Hi Jambug. I’m sorry you feel I am being ‘duplicitous’. I suppose you are correct. In order to have an open mind, we need to accept that there is more than one possible explanation for an observed phenomenon (in this sense, a good scientific observer must be duplicitous). You are also correct that I am sceptical about the untold referee reviews, and this is indeed the point of my original piece. It is possible to simultaneously appreciate the work of the referee reviews (hence my wish to show respect for Walter’s work), and be sceptical of the results. I have read the reviews on a number of occasions after watching the same match myself. I have observed more than once that, in particular, they seem to ignore incidents where Arsenal players have borderline fouled opponents and got away with it. There is no shortage of incidents where Arsenal are the victims of rough justice, and the Untold referee reports almost always identify these. The reviews don’t seem to be so good at identifying the injustices which other teams suffer. As I said in my original piece, it is all too easy for a group of people who all see the world from the same point of view, to agree with one another that the rest of the world is biased against them. I have observed this phenomenon in a number of organisations. The one I have seem most closely (I was once a parliamentary candidate) is that every single major political party in Britain genuinely believes that the British media is biased against them and misreports their policies. They believe this honestly, agree amongst themselves, reinforce each other’s opinions, and are able to produce analysis to ‘prove’ it. Clearly they are not all correct. In one respect, I hope that the observed bias is real. If so, then all we have to do is persuade referees to officiate fairly, and hey presto, we will beat all comers. Our failures in the last 10 years can all be easily explained away (nothing to do with the quality of our team) and the world is a happy place. I am a little suspicious of this idea, as you may have gathered. Nonetheless, I also believe that the reviews certainly tell us something, and should not be dismissed out of hand. Most of us have an intuitive feeling that refereeing has been a problem for Arsenal in a way that has not been always true historically. Something has changed. The Untold reviews tell us that there are some problems around the way that our games are refereed, and that our team is, for whatever reason, struggling to adapt to the predominate style of refereeing in England. I am very reluctant to accept the idea that there is a ‘grand conspiracy’ against Arsenal. We should always be suspicious of conspiracy theories in life. I am trying to step back from my own Arsenal bias, and work out what is really going on. I hope that the excellent debate about this subject on Untold will continue, and collectively, I think we might be able to come up with some useful insights.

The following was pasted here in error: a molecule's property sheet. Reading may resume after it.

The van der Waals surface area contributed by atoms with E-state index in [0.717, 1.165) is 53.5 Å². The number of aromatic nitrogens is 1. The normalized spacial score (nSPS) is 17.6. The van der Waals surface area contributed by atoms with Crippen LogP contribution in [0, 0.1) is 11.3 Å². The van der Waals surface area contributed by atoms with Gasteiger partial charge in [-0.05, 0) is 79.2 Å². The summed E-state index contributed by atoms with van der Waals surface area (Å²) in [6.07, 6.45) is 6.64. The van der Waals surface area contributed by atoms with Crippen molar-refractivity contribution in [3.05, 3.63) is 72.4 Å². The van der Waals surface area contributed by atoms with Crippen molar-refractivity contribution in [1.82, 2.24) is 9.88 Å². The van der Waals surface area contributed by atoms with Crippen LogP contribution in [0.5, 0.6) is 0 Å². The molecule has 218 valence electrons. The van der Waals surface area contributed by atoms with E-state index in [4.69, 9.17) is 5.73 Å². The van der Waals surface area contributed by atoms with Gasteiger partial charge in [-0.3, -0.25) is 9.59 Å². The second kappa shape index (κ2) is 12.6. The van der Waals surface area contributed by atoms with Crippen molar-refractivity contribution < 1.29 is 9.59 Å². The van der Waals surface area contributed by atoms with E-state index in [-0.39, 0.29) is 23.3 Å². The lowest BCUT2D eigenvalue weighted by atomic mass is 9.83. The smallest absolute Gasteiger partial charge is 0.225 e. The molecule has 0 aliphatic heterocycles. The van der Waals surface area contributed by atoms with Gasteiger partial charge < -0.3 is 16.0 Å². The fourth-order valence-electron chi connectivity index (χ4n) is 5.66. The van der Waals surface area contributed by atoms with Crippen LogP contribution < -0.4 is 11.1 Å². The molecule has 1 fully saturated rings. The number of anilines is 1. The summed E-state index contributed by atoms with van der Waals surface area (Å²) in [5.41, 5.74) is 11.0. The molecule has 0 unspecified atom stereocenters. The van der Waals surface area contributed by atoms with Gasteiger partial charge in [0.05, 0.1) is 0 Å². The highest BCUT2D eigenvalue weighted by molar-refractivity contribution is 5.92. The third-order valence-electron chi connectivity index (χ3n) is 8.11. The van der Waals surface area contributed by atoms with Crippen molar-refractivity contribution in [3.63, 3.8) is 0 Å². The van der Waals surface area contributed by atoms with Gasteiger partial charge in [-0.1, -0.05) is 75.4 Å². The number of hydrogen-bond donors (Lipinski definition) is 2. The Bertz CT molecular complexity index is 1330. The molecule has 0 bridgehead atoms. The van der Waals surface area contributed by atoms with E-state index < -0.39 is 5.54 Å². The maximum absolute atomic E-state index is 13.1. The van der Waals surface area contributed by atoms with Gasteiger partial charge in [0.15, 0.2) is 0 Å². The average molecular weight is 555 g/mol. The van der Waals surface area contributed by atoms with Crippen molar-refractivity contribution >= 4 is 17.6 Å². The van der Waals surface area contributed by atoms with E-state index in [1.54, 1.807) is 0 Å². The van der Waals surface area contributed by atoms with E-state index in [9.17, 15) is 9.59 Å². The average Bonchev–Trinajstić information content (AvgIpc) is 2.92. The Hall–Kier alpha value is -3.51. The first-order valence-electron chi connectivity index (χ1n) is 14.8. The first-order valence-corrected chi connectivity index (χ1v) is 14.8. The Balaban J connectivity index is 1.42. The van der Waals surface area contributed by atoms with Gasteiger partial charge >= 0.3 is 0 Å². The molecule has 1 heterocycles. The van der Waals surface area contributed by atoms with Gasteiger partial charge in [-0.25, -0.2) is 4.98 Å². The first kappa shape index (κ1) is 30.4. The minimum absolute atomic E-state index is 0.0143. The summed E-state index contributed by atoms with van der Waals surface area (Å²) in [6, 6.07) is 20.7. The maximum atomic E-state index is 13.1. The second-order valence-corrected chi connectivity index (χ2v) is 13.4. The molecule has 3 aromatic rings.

• Rich

    Tim Charlesworth

    ‘Does Fergie bear some responsibility for bias?’

    I am absolutely convinced this is the case; proving it is another matter and more or less impossible.

    The best I have been able to do is to hunt everywhere for any clues. Mostly in the form of reading football books, as it is long-form writing that small details tend to be found which differ from what you’ll get from the media and also where something like a big picture can emerge.